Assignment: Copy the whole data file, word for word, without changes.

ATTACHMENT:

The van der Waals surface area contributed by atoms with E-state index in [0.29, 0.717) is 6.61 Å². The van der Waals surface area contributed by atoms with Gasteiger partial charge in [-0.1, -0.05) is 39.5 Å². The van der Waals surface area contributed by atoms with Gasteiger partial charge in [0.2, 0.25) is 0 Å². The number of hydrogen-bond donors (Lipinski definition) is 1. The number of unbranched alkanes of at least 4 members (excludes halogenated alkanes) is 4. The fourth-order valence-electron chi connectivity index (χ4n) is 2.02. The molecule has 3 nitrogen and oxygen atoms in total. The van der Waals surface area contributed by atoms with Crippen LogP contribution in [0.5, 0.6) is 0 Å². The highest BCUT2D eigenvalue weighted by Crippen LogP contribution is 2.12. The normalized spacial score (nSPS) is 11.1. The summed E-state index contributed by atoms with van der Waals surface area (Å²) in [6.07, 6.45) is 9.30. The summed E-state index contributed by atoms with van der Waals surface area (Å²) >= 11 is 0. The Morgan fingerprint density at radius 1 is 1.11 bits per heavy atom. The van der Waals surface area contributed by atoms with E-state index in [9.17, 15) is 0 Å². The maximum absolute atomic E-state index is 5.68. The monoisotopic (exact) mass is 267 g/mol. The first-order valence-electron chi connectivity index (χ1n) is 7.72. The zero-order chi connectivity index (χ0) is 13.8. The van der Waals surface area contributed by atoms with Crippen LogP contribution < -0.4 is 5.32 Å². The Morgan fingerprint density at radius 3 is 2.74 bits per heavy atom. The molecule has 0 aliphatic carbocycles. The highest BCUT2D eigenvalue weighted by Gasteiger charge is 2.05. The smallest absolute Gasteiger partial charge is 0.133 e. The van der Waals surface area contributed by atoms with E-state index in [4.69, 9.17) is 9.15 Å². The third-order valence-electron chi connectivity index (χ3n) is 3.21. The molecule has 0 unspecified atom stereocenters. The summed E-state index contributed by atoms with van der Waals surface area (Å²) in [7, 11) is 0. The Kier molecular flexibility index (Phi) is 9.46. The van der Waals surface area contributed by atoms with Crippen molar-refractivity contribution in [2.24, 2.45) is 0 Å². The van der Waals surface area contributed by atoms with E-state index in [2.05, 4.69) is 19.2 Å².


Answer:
The van der Waals surface area contributed by atoms with E-state index in [0.29, 0.717) is 6.61 Å². The van der Waals surface area contributed by atoms with Gasteiger partial charge in [-0.1, -0.05) is 39.5 Å². The van der Waals surface area contributed by atoms with Gasteiger partial charge in [0.2, 0.25) is 0 Å². The number of hydrogen-bond donors (Lipinski definition) is 1. The number of unbranched alkanes of at least 4 members (excludes halogenated alkanes) is 4. The fourth-order valence-electron chi connectivity index (χ4n) is 2.02. The molecule has 3 nitrogen and oxygen atoms in total. The van der Waals surface area contributed by atoms with Crippen LogP contribution in [0.5, 0.6) is 0 Å². The highest BCUT2D eigenvalue weighted by Crippen LogP contribution is 2.12. The normalized spacial score (nSPS) is 11.1. The summed E-state index contributed by atoms with van der Waals surface area (Å²) in [6.07, 6.45) is 9.30. The summed E-state index contributed by atoms with van der Waals surface area (Å²) >= 11 is 0. The Morgan fingerprint density at radius 1 is 1.11 bits per heavy atom. The van der Waals surface area contributed by atoms with E-state index in [9.17, 15) is 0 Å². The maximum absolute atomic E-state index is 5.68. The monoisotopic (exact) mass is 267 g/mol. The first-order valence-electron chi connectivity index (χ1n) is 7.72. The zero-order chi connectivity index (χ0) is 13.8. The van der Waals surface area contributed by atoms with Crippen LogP contribution < -0.4 is 5.32 Å². The Morgan fingerprint density at radius 3 is 2.74 bits per heavy atom. The molecule has 0 aliphatic carbocycles. The highest BCUT2D eigenvalue weighted by Gasteiger charge is 2.05. The smallest absolute Gasteiger partial charge is 0.133 e. The van der Waals surface area contributed by atoms with E-state index in [4.69, 9.17) is 9.15 Å². The third-order valence-electron chi connectivity index (χ3n) is 3.21. The molecule has 0 unspecified atom stereocenters. The summed E-state index contributed by atoms with van der Waals surface area (Å²) in [7, 11) is 0. The Kier molecular flexibility index (Phi) is 9.46. The van der Waals surface area contributed by atoms with Crippen molar-refractivity contribution in [2.24, 2.45) is 0 Å². The van der Waals surface area contributed by atoms with E-state index in [2.05, 4.69) is 19.2 Å².